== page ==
Attorney General Mark Herring today joined a bipartisan group of attorneys general asking nine major oil companies to collaborate with their franchisees to help eliminate synthetic drugs from gas station and convenience stores operating under their brand names.
Gas stations and convenience stores have been a frequent source of dangerous synthetic drugs, such as K2 or Spice, as abuse has increased dramatically across the nation. In Virginia, data suggests a 62% percent increase in synthetic marijuana alone between 2011 and 2012.
As a state senator, Attorney General Herring carried Virginia’s first bill to crack down on dangerous synthetic drugs, and has continued to work on the issue as Attorney General. In 2014, he worked with the General Assembly to pass a bill to give prosecutors and law enforcement officials more tools to keep dangerous synthetic drugs off the streets and away from young people. The law updated definitions based on the latest chemistry, made selling or distributing these substances a class 5 rather than class 6 felony, and established a faster process for the Board of Pharmacy to add designer drugs to the controlled substances schedule so that they can respond more quickly to emerging threats.
“It’s no secret that the use of dangerous synthetic drugs can be a serious threat to the safety and well-being of Virginia’s young people,” said Attorney General Herring. “We must to do more to keep these dangerous chemicals out of the hands of children and teenagers, and enlisting the help of the private sector in these efforts is a critical step in the right direction. I’ve been committed to fighting these drugs since my time as a state senator, and I will continue working with my colleagues in law enforcement and the General Assembly, as well as our private sector partners to fight this sophisticated drug operation that targets Virginia’s children and teenagers.”
In a letter signed by 43 state and territorial attorneys general, Attorney General Herring expressed concern over the problem of gas stations and convenience stores operating under brand names of reputable oil companies and selling illegal and extremely dangerous synthetic drugs. Many of these well-known retail locations give the appearance of safety and legitimacy to dangerous synthetic products. Enforcing stronger policies against the sale of synthetic drugs in retail locations can protect the brand reputations of these oil companies while also protecting our youth.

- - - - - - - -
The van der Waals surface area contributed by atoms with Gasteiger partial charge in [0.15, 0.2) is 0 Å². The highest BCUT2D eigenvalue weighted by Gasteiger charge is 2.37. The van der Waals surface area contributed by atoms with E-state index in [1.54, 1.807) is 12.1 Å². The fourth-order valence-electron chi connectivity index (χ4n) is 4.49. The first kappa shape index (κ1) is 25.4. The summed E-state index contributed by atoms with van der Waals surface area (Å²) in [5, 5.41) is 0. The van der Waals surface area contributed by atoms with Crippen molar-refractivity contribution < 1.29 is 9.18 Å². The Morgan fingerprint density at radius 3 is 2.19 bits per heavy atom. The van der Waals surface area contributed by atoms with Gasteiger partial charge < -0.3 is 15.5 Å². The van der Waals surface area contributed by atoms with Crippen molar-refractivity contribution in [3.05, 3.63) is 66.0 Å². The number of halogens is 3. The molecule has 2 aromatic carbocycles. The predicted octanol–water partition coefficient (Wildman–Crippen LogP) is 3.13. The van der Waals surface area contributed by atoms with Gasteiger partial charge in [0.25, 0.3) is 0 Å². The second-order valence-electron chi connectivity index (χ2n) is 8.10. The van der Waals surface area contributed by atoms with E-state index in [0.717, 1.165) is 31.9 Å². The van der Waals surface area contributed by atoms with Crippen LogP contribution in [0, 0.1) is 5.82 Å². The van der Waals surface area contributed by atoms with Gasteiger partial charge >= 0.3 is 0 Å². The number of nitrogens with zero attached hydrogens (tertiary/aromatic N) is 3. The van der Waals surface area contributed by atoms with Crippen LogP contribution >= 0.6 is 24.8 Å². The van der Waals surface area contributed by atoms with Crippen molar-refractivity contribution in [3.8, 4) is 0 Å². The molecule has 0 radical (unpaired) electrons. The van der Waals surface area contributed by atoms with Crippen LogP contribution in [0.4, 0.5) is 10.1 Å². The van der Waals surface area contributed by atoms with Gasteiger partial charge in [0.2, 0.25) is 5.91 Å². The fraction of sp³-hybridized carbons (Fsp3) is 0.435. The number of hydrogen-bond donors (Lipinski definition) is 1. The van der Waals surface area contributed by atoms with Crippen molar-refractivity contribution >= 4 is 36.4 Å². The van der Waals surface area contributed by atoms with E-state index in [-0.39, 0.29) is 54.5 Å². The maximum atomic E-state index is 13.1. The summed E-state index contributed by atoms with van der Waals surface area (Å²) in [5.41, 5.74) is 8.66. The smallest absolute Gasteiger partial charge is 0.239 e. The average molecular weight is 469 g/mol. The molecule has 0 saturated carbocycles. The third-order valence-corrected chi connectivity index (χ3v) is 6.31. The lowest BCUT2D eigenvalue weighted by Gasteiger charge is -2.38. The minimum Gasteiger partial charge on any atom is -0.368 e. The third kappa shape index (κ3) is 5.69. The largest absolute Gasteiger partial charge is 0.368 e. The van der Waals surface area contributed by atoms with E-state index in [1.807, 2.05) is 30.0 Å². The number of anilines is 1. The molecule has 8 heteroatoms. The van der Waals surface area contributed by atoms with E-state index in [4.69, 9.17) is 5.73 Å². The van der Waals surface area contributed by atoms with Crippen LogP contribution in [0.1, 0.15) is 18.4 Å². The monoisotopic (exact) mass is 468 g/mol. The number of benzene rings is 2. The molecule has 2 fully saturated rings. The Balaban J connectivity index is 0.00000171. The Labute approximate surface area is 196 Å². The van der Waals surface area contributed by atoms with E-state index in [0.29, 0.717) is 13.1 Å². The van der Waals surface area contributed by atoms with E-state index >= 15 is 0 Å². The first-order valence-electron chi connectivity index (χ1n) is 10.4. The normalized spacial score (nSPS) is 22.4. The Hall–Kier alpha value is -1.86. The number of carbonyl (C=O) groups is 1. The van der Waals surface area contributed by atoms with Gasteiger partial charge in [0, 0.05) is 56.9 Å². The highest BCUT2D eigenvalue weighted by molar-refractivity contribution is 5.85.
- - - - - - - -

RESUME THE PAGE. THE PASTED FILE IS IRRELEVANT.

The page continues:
The attorneys general’s request the following actions be considered by these oil companies to address this growing problem:
- Prohibit franchisees from selling any synthetic drugs.
- Ensure this prohibition is understood by store franchisees and their employees by communicating directly with each of them.
- Establish a point of contact in corporate offices for franchisees, should they have any questions about synthetic drugs.
- Revoke franchisee/franchisor relationship with any gas station or convenience store that sells any kind of synthetic drugs.
- Report to local law enforcement authorities if any franchisee is selling synthetic drugs.
The following oil companies addressed in this letter are: British Petroleum, Chevron Corporation, Citgo Petroleum Corporation, Exxon Mobil Corporation, Marathon Petroleum Corporation, Phillips 66, Shell Oil Company, Sunoco, and Valero Energy Corporation.
The state and territorial attorneys general offices that signed today’s letter are: Alabama, Arizona, Colorado, Connecticut, Delaware, District of Columbia, Florida, Georgia, Hawaii, Idaho, Illinois, Indiana, Iowa, Kansas, Kentucky, Louisiana, Maine, Maryland, Massachusetts, Michigan, Minnesota, Mississippi, Missouri, Montana, Nebraska, Nevada, New Hampshire, New Mexico, North Carolina, North Dakota, Northern Mariana Islands, Oregon, Pennsylvania, Puerto Rico, Rhode Island, South Carolina, South Dakota, Utah, Vermont, Virginia, Washington, West Virginia, and Wisconsin.